The Living Planet

Attenborough has released the two films "The Living Planet" (The Living Planet) and "The Trials of Life" non-stop, which together are called the "Trilogy of Life".

 

Blue Planet

Since then, his series of films such as "Blue Planet" and "Pulsation of the Earth" have also integrated the latest shooting technology and achieved greater success.

 

Life Series

In 1993, he was supposed to retire in his old age, but he still ambitiously planned a more ambitious set of "Life Series" DVD encyclopedias, which will present the audience in more detail after classifying natural creatures.

 

So over the past two decades, there have been: "The Fairy Tale of Ice and Snow", "The Private Life of Plants", and "The Blue Planet", which cover all the types of animals and plants on the earth.

 

Attenborough not only likes to shoot natural history documentaries, but also a world-renowned environmentalist who has devoted his life to protecting the ecological environment of the earth.

 

Blue Planet 2

In the process of participating in the filming of "Blue Planet 2," when he saw an albatross out looking for food for his children, he returned with a stomach full of things, thinking it was a squid, but it was actually plastic garbage.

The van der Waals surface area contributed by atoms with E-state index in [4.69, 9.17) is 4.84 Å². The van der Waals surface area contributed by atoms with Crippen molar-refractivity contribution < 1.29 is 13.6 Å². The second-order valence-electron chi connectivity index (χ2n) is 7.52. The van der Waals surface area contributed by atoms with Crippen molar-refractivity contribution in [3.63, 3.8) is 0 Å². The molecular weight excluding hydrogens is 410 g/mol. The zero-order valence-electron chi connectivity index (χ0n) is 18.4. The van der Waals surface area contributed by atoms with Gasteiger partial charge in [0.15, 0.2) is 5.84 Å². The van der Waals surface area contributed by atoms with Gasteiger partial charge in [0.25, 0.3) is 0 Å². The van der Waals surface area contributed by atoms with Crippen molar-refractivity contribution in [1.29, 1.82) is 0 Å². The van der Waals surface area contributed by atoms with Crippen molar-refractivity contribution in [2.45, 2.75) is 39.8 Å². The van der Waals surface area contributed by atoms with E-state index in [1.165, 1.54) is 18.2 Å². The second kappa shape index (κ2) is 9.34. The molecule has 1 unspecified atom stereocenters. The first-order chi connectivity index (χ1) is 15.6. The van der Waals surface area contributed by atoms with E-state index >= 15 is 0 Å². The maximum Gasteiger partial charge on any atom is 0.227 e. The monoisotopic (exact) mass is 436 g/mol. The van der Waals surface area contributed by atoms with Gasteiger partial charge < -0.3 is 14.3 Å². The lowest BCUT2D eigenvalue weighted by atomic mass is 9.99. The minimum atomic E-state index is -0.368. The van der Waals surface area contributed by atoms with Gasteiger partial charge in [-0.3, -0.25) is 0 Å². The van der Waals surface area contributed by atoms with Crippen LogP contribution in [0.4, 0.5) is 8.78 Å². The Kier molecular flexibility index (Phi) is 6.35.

He was deeply worried about the future living environment of marine life, and he used his influence to appeal to reduce plastic waste.

 

From 26 to 91 years old, from Zhu Yan with green temples to gray hair, for him, shooting documentaries is no longer just out of love.


The driving force of his life is more:

He felt that we must pass on the world to the next generation and truly express our concerns about the fate of the natural world.

 

It can be said that: born of sorrow, die of happiness.

 

Reference material: 

David Attenborough. Wikipedia

 

Documentary: Edenburg: 60 Years of Field Exploration

 

Attenborough: 60 Years in the Wild


Post a comment

[blogger]

Contact form

Name

Email *

Message *

Powered by Blogger.
Javascript DisablePlease Enable Javascript To See All Widget